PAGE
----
Trademark injunctions alive and well in Canada's Federal Court

5 minute read
01 April 2015


For the first time in more than 15 years the Federal Court of Appeal has upheld an interlocutory injunction in a trademark infringement case, significantly modifying the stringent test for irreparable harm.

On April 23, 2015, the Federal Court of Appeal in Reckitt Benckiser LLC et. al v. Jamieson Laboratories Ltd. 2015 FC 215 upheld the decision of the Federal Court which issued an interlocutory injunction prohibiting the Defendant Jamieson Laboratories Ltd. ("Jamieson") from using its offending trademark pending trial. The Court order also requires Jamieson to recall the products from stores across Canada, and destroy all of its product and marketing material which bear the offending trademark.

The Plaintiff Reckitt Benckiser LLC ("Reckitt Benckiser") is the owner of the MEGARED registered trademark for use in association with certain dietary and nutritional supplements, including omega-3 fatty acids and antioxidants. The MEGARED product is an oral dietary supplement containing krill oil as the active omega-3 ingredient.

In 2012 Reckitt Benckiser decided to enter the North American market and engaged in discussions with Schiff Nutrition International, Inc. ("Schiff"), who owned the MEGARED product and trademark at the time. Reckitt Benckiser also entered discussions with the Defendant Jamieson which had been offering a successful krill-based omega-3 product called SUPER KRILL. Ultimately, Reckitt Benckiser's discussions with Jamieson broke down and Reckitt Benckiser instead acquired Schiff's MEGARED product and trademark.

Just prior to Reckitt Benckiser's launch of its MEGARED product in Canada Jamieson rebranded its existing SUPER KRILL product as OMEGARED and launched a massive advertising campaign for the product.

Reckitt Benckiser brought an action for trademark infringement together with a motion for an interlocutory injunction. In granting the injunction the Federal Court considered the well established test which requires that a plaintiff establish:

  1. a serious issue to be tried on the merits of the case;
  2. that the moving party will suffer irreparable harm if the motion is refused; and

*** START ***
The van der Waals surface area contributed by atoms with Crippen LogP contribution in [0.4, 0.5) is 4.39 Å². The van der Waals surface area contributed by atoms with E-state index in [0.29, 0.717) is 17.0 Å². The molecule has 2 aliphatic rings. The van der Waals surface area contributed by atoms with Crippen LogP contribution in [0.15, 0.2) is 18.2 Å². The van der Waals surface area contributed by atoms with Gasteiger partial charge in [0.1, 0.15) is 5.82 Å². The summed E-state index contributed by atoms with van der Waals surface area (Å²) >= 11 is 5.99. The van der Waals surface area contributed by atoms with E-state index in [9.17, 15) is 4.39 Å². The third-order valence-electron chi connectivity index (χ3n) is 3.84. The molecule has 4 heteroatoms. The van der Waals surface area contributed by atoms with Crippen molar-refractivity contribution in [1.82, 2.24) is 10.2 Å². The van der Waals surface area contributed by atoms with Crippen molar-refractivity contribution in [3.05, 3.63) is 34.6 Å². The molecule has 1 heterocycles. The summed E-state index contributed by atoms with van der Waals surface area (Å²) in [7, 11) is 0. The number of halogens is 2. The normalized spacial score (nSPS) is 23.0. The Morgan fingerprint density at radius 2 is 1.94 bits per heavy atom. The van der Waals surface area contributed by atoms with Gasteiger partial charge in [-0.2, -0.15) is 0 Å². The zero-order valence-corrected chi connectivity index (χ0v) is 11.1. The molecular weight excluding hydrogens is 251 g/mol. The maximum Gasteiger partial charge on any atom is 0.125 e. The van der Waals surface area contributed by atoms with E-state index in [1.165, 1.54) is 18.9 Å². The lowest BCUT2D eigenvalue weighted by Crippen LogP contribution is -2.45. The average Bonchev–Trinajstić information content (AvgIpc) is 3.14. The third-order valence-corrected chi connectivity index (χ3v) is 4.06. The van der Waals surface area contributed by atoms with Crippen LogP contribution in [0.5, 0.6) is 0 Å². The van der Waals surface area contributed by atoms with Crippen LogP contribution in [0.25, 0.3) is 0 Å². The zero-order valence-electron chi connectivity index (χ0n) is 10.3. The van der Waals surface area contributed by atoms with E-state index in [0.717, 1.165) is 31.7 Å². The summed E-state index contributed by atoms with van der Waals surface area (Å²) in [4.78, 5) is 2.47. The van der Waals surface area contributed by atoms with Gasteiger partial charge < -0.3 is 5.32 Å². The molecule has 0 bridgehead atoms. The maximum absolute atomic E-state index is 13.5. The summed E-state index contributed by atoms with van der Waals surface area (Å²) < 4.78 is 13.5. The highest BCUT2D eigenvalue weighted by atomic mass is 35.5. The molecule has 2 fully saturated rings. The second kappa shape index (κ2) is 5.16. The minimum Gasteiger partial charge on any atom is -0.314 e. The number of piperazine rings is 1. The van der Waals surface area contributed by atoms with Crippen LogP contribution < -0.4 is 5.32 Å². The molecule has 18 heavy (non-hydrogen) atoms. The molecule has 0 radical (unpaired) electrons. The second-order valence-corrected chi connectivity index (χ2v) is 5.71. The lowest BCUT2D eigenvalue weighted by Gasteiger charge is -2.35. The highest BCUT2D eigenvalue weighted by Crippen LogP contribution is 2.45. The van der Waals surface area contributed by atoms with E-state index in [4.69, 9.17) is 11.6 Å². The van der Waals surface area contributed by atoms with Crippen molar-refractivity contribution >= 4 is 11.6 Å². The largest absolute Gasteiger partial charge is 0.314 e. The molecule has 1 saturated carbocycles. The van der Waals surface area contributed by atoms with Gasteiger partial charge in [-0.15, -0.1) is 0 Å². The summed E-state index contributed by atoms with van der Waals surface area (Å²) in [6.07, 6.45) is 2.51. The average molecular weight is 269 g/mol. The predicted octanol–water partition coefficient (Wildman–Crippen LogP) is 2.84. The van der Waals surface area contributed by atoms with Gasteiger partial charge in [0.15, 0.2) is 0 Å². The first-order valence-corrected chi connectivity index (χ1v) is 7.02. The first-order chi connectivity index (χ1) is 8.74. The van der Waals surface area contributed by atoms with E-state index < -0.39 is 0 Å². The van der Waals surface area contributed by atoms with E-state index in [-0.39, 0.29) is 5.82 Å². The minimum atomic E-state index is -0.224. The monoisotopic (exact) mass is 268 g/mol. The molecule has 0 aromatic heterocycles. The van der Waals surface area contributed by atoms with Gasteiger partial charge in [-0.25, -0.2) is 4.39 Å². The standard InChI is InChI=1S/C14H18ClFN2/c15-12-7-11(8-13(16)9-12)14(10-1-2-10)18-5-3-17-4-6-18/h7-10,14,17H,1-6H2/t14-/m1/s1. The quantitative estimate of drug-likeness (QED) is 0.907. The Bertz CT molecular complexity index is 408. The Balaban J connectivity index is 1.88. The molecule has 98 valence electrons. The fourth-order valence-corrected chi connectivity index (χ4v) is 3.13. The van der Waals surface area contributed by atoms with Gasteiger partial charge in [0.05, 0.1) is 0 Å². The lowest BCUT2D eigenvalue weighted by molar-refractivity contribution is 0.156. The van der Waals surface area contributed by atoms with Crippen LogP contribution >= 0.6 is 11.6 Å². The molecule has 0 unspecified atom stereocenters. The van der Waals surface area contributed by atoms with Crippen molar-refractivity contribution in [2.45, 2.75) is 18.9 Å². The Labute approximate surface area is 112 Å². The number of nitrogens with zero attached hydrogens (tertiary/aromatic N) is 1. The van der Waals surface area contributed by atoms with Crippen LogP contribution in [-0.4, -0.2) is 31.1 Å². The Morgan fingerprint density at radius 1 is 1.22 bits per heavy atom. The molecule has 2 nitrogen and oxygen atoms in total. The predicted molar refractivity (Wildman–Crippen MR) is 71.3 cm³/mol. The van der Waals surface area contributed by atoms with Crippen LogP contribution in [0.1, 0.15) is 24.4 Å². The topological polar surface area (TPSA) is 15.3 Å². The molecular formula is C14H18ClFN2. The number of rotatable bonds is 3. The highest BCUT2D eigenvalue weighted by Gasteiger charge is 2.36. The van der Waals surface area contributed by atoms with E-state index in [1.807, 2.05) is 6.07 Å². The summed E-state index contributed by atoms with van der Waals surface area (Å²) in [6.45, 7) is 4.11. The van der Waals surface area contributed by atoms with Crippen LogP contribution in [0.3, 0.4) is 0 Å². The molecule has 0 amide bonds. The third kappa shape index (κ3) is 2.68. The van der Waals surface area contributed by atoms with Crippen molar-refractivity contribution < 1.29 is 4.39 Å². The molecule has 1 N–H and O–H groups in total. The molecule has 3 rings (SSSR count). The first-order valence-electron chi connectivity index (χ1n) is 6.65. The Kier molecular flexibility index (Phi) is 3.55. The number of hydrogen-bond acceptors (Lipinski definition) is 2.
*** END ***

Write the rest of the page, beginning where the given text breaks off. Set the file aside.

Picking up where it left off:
3. that the balance of convenience favours the granting of the injunction.

The hurdle that most parties face in seeking an interlocutory injunction is demonstrating irreparable harm, which Canadian courts have defined as harm which is not compensable in monetary terms. The Federal Court has consistently applied a high standard, requiring the moving party to show on the basis of clear evidence that harm will result should the injunction not be granted. Speculation is not sufficient.

The Federal Court has now acknowledged that where there is no methodology to calculate the loss caused by a party's actions, the harm is irreparable. The Court found that there would be irreparable harm to the Plaintiff because it would be impossible to ascertain Reckitt Benckiser's pre-launch market as compared to its after-launch market since Reckitt Benckiser had been denied the opportunity to enter the market with the exclusive rights to which it was entitled.

Notable for trademark owners, the Court also held that where use of a confusing trademark will cause the plaintiff's trademark to lose its distinctiveness, the damage to the goodwill and value of the trademark is impossible to calculate in monetary terms. The Court found that had Reckitt Benckiser been required to wait until trial, the MEGARED trademark would lose all distinctiveness in the Canadian market.

The Court also found that the balance of convenience favoured the granting of the injunction even though the Defendant was required to retrieve thousands of products from retailers.

Factors that the Court considered in granting the injunction include:

  • The visual and phonetic similarity between the MEGARED and OMEGARED trademarks;
  • The identical nature of the products and channels of trade;
  • The similarity between the parties' respective packaging and that this was a departure from the Defendant's previous packaging;
  • Evidence of instances of actual confusion in the Canadian marketplace;
  • The Defendant's specific knowledge of the Plaintiff's trademark and of the Plaintiff's plans to enter the Canadian marketplace which the Court characterized as "eyes wide open"; and
  • The timing of the Defendant's decision to sell its OMEGARED product.

This case is significant in that the Court recognizes that damage to goodwill can constitute irreparable harm, and it signals the Federal Court's new willingness to issue an interlocutory injunction in appropriate circumstances to prevent further damage to a brand owner's trademark pending trial.

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